Nearly every peak with a blazed trail leading to it in Yellowstone National Park has some sort of trail register. The popular Mount Washburn Trail just north of Canyon Village is an old Model T road, plenty wide and not too steep. On the peak of Mount Washburn is a fire watch tower with a viewing platform below. Supplies are still driven up when the tower is manned during the dry season. The black checkered composition book that serves as the trail register there fills up quickly with page after page of single spaced signatures and dates. The softly feathered pages curl back nearly to its broken spine while scattered throughout are the blocky printed names of kids who had skipped, run, or been dragged up the mountain with their parents.
The much more rugged trek to Electric Peak winds into the backcountry near Mammoth Hot Springs. After a long day of hiking and a scramble to the summit you’d be rewarded with a spectacular view from the highest peak in the Gallatin Range. You would also be able to sign its trail register, a small spiral bound notebook tucked inside a rusty metal box on the summit. That notebook has pages signed and doodled on, dates ranging back throughout the previous year or two. Electric Peak is a challenging hike and flipping through the trail register on the summit you feel like you really accomplished something. Not many people come out to Electric Peak, but you look at the notebook scribbled with name after name and feel part of a community. A group of people who will never meet but have shared that experience.
The highest peak in Yellowstone is named Eagle, it is a peak few visit and fewer summit. Rising up in the Absaroka Range east of Yellowstone Lake, Eagle isn’t the tallest peak in the Absarokas, several peaks nearby do reach higher kissing the sky at over 12,000 feet above sea level, but they don’t lie within Yellowstone’s boundaries. According to the grapevine, Eagle Peak has a registry as well. The same registry has sat on its summit for over twenty years. It is a single page barely full of signatures spanning two decades. If our group made it to the summit we would increase the number of names in the register by nearly fifty percent in a single day.
It was our second morning camping in the Washakie Wilderness of the Shoshone National Forest bordering Yellowstone National Park when Steve stood in front of me with dirty fingers and greasy hair. A toilet paper roll hung from one hand, a small orange shovel in the other. His mouth hung slightly open when he asked, “Did you just hear someone scream?”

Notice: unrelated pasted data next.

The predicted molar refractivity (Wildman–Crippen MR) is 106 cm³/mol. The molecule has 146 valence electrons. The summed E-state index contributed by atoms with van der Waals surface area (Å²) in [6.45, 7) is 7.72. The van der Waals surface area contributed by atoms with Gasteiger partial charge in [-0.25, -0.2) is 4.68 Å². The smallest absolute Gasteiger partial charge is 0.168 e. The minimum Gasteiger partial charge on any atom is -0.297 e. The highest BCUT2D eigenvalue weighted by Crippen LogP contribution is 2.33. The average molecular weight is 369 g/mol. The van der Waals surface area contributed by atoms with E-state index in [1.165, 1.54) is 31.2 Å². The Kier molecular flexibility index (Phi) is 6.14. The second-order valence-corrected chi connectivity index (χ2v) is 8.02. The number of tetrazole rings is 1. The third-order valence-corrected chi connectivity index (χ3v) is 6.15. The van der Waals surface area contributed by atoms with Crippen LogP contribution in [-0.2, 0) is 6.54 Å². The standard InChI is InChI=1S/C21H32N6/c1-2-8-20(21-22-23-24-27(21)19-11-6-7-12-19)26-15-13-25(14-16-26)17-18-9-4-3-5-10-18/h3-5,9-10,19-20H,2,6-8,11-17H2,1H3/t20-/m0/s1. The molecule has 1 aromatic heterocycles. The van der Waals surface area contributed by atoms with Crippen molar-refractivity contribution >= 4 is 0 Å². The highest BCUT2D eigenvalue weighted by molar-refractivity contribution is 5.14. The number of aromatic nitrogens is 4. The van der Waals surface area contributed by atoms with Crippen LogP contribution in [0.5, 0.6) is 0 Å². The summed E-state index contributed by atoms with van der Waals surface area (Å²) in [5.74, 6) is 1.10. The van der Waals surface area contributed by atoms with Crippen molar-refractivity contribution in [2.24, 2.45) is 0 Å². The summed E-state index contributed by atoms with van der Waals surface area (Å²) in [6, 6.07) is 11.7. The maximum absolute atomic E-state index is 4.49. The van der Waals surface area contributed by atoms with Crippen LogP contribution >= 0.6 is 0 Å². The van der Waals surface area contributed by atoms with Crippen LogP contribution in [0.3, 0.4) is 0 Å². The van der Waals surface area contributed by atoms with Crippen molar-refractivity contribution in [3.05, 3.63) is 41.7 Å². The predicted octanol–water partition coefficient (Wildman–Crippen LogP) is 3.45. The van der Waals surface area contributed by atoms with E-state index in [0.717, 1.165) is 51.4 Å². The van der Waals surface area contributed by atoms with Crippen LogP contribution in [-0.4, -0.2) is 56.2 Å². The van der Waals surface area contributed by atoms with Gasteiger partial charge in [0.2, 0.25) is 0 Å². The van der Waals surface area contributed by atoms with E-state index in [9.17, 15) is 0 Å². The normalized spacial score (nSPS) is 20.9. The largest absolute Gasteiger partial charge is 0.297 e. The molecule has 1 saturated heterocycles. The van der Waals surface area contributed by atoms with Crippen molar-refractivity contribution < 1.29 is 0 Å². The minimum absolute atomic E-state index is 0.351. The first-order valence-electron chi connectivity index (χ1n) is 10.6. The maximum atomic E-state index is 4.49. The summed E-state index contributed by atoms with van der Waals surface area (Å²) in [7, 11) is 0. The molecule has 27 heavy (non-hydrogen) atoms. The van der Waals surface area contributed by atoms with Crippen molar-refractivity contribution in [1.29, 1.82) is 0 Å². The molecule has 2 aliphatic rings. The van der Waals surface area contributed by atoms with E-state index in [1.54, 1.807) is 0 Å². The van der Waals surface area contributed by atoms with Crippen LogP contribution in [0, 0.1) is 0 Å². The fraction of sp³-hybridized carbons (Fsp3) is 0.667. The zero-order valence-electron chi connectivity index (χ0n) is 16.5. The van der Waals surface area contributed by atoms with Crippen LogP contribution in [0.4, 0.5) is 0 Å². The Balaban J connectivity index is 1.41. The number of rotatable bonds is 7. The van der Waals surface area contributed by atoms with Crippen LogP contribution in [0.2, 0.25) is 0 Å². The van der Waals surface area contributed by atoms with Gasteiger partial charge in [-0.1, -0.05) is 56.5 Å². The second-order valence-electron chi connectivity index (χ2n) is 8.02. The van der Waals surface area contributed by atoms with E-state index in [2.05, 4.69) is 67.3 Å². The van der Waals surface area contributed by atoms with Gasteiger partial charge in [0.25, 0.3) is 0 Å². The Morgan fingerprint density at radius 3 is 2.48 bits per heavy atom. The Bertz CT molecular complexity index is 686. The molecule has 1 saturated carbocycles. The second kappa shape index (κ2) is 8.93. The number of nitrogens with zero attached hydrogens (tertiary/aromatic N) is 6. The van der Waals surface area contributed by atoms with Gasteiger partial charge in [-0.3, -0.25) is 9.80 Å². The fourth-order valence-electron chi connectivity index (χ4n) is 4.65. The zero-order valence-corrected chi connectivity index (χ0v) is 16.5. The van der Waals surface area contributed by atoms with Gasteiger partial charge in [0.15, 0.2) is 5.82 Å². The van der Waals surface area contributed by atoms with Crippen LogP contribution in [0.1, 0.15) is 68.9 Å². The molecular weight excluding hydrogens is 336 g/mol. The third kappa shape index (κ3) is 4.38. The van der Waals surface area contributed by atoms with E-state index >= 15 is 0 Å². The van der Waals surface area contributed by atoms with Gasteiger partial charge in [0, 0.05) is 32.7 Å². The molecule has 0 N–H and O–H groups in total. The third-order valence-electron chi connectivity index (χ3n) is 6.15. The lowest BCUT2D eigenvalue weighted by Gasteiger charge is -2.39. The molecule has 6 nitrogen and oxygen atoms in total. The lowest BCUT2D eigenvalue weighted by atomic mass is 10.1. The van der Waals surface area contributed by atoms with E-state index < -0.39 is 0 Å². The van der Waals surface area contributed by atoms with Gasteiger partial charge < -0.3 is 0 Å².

Before we had left we had vetted our group fairly well. There was Mike and Christian, repeat summer staff and the strongest hikers among us. They are fast and wild, willing and able to really get out there. Kyle was a natural third with them. He had spent a lot of time hiking with Mike and the two of them had done day hikes together that would take me two or three days to do the same mileage. Alyson was a short and fierce college student. On a hike back east she and some friends came across a solo hiker with a broken leg. Stashing gear in the woods, the group carried the man for hours over ten miles of rough terrain. Looking for adventure with us was also two Taiwanese students, Becca and Jesse, who were working in the park for their second season while off from school. Close to one third of our staff at the general store were J-1 college students travelling abroad for the summer while studying back home. Rounding out our group was Steve, whose laugh, like his voice could boom through the woods. We knew, if nothing else, Steve would not be lost if we stopped for a second and listened for a Forest Gump impression echoing through the wilderness. Everyone with us had backpacked before. We had all camped in grizzly country and we had each hiked several hundred miles within Yellowstone itself. We felt prepared. We weren’t.